An employer can’t discriminate against you because they think you have a protected characteristic, even if you don’t actually have that characteristic. For example, you will be protected if you are treated badly because your employer thinks you are gay, but you are not.

Reasonable adjustments for disabled employees

Your employer has a duty to make reasonable adjustments for you if you are disabled. To be disabled under the Equality Act you need to suffer with a long-term physical or mental condition or illness which substantially affects your day-to-day life. In this situation, long-term means anything which has lasted, or could last, for a year.

Some illnesses are automatically treated as disability.

These are:

  • cancer
  • HIV infection
  • multiple sclerosis
  • severe disfigurement (not including tattoos and piercings)
  • being certified as severely sight impaired, sight impaired or partially sighted

If you suffer from a condition that fulfils these criteria, and you are at a substantial disadvantage compared to people who are not disabled, your employer is required to make reasonable adjustments in the workplace e.g. an employer may need to provide specialist equipment or allow flexible working hours. Whether or not an adjustment is reasonable depends on several factors, including the size of your employer’s business.

Working time

The amount of time you can be required to work, your holiday entitlement and rest breaks are all detailed in the Working Time Regulations (WTR).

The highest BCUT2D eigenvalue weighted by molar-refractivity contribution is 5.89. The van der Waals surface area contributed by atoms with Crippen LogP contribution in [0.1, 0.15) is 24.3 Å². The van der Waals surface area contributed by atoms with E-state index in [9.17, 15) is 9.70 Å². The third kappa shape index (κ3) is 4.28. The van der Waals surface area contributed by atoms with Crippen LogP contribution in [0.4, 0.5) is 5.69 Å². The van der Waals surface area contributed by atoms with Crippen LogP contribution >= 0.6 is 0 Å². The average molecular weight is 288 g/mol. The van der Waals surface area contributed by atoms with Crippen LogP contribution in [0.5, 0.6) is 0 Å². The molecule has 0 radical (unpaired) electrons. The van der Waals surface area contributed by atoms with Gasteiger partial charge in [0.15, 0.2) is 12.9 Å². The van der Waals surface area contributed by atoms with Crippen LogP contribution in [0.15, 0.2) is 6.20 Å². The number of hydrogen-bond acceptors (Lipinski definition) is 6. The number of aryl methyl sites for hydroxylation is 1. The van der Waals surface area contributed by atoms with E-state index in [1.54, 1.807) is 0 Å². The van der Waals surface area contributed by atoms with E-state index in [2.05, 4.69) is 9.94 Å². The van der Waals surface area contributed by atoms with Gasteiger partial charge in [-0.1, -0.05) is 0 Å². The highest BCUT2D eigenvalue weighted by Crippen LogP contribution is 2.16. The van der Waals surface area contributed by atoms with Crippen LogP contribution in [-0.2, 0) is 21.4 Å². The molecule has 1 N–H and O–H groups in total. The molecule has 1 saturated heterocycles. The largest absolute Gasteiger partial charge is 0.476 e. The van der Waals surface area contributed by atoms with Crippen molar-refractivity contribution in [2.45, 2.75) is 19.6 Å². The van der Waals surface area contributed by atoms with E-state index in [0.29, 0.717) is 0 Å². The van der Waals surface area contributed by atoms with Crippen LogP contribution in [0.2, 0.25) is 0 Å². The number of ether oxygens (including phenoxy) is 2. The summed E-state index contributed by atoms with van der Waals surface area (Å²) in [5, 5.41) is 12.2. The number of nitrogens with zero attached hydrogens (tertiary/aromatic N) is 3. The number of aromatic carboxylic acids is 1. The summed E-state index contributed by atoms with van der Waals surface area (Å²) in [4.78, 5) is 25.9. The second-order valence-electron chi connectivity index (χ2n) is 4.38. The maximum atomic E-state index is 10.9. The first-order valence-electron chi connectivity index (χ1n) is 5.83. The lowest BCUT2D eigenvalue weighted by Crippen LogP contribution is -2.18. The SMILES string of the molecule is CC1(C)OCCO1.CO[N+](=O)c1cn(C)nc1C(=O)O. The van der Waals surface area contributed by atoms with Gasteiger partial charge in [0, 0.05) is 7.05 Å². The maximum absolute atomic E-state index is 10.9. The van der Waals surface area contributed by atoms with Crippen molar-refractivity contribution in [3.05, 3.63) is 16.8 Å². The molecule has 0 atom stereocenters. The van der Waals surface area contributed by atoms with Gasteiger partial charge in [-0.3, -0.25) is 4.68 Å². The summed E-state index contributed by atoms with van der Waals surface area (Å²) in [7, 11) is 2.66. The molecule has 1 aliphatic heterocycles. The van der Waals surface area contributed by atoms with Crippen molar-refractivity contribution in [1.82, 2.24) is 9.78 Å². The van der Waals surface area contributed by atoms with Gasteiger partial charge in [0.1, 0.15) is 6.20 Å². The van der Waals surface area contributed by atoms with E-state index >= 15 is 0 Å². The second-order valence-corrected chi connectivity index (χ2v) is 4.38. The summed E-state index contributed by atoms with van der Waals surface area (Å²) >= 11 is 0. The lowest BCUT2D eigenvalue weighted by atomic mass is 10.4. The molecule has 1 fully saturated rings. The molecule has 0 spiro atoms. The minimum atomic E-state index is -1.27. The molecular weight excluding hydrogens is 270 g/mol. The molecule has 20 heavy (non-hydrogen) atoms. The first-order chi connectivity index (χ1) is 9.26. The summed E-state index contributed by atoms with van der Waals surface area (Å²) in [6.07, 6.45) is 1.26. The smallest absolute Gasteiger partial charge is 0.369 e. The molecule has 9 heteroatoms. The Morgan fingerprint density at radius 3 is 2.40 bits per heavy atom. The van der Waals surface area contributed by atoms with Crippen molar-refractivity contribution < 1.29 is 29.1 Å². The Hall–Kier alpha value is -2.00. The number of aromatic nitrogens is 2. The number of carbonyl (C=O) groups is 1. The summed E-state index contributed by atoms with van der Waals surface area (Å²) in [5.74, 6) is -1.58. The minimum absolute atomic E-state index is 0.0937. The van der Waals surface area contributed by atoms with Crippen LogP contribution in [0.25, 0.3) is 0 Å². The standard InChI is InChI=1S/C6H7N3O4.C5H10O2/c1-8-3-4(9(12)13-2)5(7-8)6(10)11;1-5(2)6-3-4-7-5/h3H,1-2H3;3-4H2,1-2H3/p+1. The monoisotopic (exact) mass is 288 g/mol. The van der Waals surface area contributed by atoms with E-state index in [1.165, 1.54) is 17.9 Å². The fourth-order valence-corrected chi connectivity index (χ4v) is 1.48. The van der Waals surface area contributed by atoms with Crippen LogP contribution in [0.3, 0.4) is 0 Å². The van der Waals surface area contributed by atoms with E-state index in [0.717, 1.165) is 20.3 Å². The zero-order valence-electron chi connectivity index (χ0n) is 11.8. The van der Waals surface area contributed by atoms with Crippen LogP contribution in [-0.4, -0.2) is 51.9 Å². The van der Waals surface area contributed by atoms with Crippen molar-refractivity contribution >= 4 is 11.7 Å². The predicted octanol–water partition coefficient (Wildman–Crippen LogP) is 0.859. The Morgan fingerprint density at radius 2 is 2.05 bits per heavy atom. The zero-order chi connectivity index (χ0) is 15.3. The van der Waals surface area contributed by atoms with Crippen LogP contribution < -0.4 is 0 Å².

There are different rules for young employees (under 18 years old) and night staff, but the basic minimum rights the Regulations provide are:

  • a limit of an average of 48 hours working time each week measured over a 17 week reference period
  • a right to 11 hours rest per day
  • a right to at least one day off (24 hours) each week or two days (48 hours) every fortnight
  • a right to an in-work rest break (unpaid) of at least 20 minutes if you work more than six hours in one stretch
  • a right to 5.6 weeks paid leave (which can include Public and Bank holidays)

If you work full-time you are entitled to 28 days holiday in total, which must be apportioned if you work part-time. It is not an automatic right to have bank holidays off work and this may depend on the type of business you work for. You will find a useful interactive tool to calculate holidays available at gov.uk. I f you work irregular hours there has been a change to how your holiday pay may now be calculated. Previously, your employer would have calculated the amount payable by calculating the average pay for the 12 weeks prior to your holiday.